The Federal Reserve likely won't raise short-term interest until 2011 because economic growth and inflation remain weak, Pimco's Bill Gross told CNBC.
“The output gap and the core inflation rate is probably heading downward for the next 12 to 24 months," said Gross, the co-chief investment officer and founder of the world's biggest bond fund. "If that’s the case and if unemployment stays close to 10 percent, then there’s no reason for the Fed to begin to raise interest rates."
However, the central bank's decision to begin removing some of its stimulus spending from the financial system this year could push the yield on 10-year Treasurys up 0.30 to 0.40 of a percentage point, Gross said.
"So if this money disappears—and I’ve been recommending for the Fed to continue these programs—but if they discontinue them, than interest rates may rise by that 30 to 40 basis points gradually over the next three to six months,” he said.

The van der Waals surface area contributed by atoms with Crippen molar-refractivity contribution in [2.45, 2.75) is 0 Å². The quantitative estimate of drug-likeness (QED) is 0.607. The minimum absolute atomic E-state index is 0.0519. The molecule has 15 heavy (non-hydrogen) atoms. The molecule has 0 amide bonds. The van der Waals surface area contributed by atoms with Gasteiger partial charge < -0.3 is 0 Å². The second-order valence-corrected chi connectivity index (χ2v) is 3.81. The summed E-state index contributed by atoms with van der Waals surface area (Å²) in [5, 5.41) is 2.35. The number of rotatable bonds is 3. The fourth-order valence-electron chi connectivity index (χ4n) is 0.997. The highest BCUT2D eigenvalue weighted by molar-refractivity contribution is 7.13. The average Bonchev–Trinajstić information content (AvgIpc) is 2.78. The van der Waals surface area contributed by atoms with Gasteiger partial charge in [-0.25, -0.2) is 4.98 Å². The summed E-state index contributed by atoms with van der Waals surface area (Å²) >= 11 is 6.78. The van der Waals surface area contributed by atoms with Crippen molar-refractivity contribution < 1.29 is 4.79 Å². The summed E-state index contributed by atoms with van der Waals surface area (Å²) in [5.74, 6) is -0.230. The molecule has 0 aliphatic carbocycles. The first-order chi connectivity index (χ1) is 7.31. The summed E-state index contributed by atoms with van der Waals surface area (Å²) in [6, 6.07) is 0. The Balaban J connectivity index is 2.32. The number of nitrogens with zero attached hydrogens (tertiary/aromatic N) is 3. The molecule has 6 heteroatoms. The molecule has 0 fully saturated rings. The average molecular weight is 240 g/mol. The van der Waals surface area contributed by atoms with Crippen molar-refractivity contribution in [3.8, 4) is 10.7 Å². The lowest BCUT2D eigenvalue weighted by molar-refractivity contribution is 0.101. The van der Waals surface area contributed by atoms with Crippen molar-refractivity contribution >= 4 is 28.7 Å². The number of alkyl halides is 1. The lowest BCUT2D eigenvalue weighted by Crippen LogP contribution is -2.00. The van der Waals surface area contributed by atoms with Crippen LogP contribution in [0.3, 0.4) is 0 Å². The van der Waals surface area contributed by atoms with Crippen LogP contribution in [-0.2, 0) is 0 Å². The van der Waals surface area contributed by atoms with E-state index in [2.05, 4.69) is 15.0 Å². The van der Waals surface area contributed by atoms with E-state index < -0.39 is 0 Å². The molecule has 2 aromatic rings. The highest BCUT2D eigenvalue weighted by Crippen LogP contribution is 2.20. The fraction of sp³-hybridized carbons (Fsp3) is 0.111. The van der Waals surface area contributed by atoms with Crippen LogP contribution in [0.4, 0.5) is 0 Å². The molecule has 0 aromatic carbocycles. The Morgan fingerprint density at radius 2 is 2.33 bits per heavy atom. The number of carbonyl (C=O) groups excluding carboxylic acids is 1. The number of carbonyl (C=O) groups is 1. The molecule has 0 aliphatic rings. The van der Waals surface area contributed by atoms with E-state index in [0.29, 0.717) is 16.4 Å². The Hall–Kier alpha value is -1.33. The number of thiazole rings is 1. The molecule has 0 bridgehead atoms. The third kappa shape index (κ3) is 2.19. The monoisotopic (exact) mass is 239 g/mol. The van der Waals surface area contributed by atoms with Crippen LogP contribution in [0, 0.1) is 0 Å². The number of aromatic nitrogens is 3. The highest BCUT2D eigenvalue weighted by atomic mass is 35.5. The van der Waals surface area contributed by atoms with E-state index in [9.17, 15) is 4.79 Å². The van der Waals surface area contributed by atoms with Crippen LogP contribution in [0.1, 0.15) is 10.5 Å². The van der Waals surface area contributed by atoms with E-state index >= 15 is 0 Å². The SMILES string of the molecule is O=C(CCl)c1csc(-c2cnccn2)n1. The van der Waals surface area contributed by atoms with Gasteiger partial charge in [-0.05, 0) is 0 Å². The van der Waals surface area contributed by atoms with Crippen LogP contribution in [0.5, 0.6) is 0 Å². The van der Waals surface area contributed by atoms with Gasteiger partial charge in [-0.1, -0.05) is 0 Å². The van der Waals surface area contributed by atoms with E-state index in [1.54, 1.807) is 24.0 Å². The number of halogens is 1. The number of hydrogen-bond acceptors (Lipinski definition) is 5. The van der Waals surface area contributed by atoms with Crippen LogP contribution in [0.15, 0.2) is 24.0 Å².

Minutes of the Fed's last policy meeting in December, released Wednesday, show some Fed officials worried that a pullback in government support could snuff out a fragile housing market recovery. A few even believed the Fed should step up asset purchases instead of scaling back.
Labor market weakness also was an important concern for Fed officials, the minutes showed, with officials saying they expect unemployment to remain high for "quite some time."
The Fed has committed to buying $1.25 trillion of mortgage-backed securities by the end of March.
The Fed began buying MBS, mortgage agency debt and longer-term Treasury securities after it had cut rates to near zero in December 2008 but wanted to continue to provide a boost to the economy.
A $300 billion program to purchase longer-date Treasuries ended in October.
At the Dec. 15-16 meeting, the Fed decided to continue keeping interest rates low for an "extended period" to keep the economic recovery going and drive down double-digit unemployment.
—Reuters contributed to this story